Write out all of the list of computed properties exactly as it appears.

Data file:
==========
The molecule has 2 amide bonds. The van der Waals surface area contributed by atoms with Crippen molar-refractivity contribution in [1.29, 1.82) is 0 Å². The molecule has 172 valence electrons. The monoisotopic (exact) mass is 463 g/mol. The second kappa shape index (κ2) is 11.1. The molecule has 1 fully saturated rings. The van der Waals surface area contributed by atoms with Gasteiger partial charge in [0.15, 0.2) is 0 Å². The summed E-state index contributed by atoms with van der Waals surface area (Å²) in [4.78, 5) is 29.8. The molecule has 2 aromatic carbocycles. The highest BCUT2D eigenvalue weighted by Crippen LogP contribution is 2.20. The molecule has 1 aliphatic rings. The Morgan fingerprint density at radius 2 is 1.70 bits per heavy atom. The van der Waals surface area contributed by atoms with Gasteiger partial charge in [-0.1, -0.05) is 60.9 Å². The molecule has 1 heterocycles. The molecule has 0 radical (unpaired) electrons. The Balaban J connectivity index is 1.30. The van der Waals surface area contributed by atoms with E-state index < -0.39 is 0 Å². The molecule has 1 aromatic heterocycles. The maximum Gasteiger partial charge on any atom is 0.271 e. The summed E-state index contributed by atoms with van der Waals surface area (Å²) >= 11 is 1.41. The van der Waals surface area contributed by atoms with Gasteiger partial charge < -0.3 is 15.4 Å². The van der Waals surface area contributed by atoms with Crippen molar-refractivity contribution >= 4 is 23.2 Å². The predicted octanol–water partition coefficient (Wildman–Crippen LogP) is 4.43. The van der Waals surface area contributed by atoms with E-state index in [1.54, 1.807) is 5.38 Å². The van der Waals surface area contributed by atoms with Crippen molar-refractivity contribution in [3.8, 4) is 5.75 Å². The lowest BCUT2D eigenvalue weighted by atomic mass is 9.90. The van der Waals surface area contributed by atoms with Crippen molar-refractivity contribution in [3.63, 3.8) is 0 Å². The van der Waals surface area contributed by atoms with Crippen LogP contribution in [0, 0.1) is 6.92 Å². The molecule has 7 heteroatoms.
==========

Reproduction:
The molecule has 2 amide bonds. The van der Waals surface area contributed by atoms with Crippen molar-refractivity contribution in [1.29, 1.82) is 0 Å². The molecule has 172 valence electrons. The monoisotopic (exact) mass is 463 g/mol. The second kappa shape index (κ2) is 11.1. The molecule has 1 fully saturated rings. The van der Waals surface area contributed by atoms with Gasteiger partial charge in [0.15, 0.2) is 0 Å². The summed E-state index contributed by atoms with van der Waals surface area (Å²) in [4.78, 5) is 29.8. The molecule has 2 aromatic carbocycles. The highest BCUT2D eigenvalue weighted by Crippen LogP contribution is 2.20. The molecule has 1 aliphatic rings. The Morgan fingerprint density at radius 2 is 1.70 bits per heavy atom. The van der Waals surface area contributed by atoms with Gasteiger partial charge in [-0.1, -0.05) is 60.9 Å². The molecule has 1 heterocycles. The molecule has 0 radical (unpaired) electrons. The Balaban J connectivity index is 1.30. The van der Waals surface area contributed by atoms with E-state index < -0.39 is 0 Å². The molecule has 1 aromatic heterocycles. The maximum Gasteiger partial charge on any atom is 0.271 e. The summed E-state index contributed by atoms with van der Waals surface area (Å²) >= 11 is 1.41. The van der Waals surface area contributed by atoms with Gasteiger partial charge < -0.3 is 15.4 Å². The van der Waals surface area contributed by atoms with Crippen molar-refractivity contribution >= 4 is 23.2 Å². The predicted octanol–water partition coefficient (Wildman–Crippen LogP) is 4.43. The van der Waals surface area contributed by atoms with E-state index in [1.54, 1.807) is 5.38 Å². The van der Waals surface area contributed by atoms with Crippen molar-refractivity contribution in [3.8, 4) is 5.75 Å². The lowest BCUT2D eigenvalue weighted by atomic mass is 9.90. The van der Waals surface area contributed by atoms with Crippen molar-refractivity contribution in [3.63, 3.8) is 0 Å². The van der Waals surface area contributed by atoms with Crippen LogP contribution in [0, 0.1) is 6.92 Å². The molecule has 7 heteroatoms.